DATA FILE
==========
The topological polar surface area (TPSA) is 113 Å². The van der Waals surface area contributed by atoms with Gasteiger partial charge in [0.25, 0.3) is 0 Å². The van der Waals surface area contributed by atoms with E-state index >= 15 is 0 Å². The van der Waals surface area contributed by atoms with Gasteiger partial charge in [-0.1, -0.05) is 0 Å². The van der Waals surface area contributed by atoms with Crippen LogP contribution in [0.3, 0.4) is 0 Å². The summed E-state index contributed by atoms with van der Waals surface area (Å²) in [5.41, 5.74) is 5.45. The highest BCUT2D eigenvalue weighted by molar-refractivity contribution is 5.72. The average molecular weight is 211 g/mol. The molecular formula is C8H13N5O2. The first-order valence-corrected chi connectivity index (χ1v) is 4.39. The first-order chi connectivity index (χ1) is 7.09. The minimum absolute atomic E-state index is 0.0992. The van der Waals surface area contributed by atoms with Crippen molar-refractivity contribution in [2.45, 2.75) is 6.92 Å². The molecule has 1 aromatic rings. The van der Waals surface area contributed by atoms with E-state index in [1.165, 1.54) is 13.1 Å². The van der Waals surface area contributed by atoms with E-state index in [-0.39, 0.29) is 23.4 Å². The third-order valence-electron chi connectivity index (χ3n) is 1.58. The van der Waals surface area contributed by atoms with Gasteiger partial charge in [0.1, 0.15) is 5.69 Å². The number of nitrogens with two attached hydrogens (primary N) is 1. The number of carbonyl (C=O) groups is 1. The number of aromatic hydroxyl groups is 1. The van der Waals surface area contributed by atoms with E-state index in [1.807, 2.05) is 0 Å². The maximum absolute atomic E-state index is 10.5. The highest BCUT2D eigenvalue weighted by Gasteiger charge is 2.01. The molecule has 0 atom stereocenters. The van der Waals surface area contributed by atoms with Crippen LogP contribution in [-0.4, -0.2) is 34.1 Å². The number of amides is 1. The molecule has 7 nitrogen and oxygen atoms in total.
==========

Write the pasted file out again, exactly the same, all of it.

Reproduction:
The topological polar surface area (TPSA) is 113 Å². The van der Waals surface area contributed by atoms with Gasteiger partial charge in [0.25, 0.3) is 0 Å². The van der Waals surface area contributed by atoms with E-state index >= 15 is 0 Å². The van der Waals surface area contributed by atoms with Gasteiger partial charge in [-0.1, -0.05) is 0 Å². The van der Waals surface area contributed by atoms with Crippen LogP contribution in [0.3, 0.4) is 0 Å². The summed E-state index contributed by atoms with van der Waals surface area (Å²) in [5.41, 5.74) is 5.45. The highest BCUT2D eigenvalue weighted by molar-refractivity contribution is 5.72. The average molecular weight is 211 g/mol. The molecular formula is C8H13N5O2. The first-order valence-corrected chi connectivity index (χ1v) is 4.39. The first-order chi connectivity index (χ1) is 7.09. The minimum absolute atomic E-state index is 0.0992. The van der Waals surface area contributed by atoms with Crippen molar-refractivity contribution in [2.45, 2.75) is 6.92 Å². The molecule has 1 aromatic rings. The van der Waals surface area contributed by atoms with E-state index in [1.165, 1.54) is 13.1 Å². The van der Waals surface area contributed by atoms with E-state index in [-0.39, 0.29) is 23.4 Å². The third-order valence-electron chi connectivity index (χ3n) is 1.58. The van der Waals surface area contributed by atoms with Gasteiger partial charge in [0.1, 0.15) is 5.69 Å². The number of nitrogens with two attached hydrogens (primary N) is 1. The number of carbonyl (C=O) groups is 1. The number of aromatic hydroxyl groups is 1. The van der Waals surface area contributed by atoms with E-state index in [1.807, 2.05) is 0 Å². The maximum absolute atomic E-state index is 10.5. The highest BCUT2D eigenvalue weighted by Gasteiger charge is 2.01. The molecule has 0 atom stereocenters. The van der Waals surface area contributed by atoms with Crippen LogP contribution in [-0.4, -0.2) is 34.1 Å². The number of amides is 1. The molecule has 7 nitrogen and oxygen atoms in total.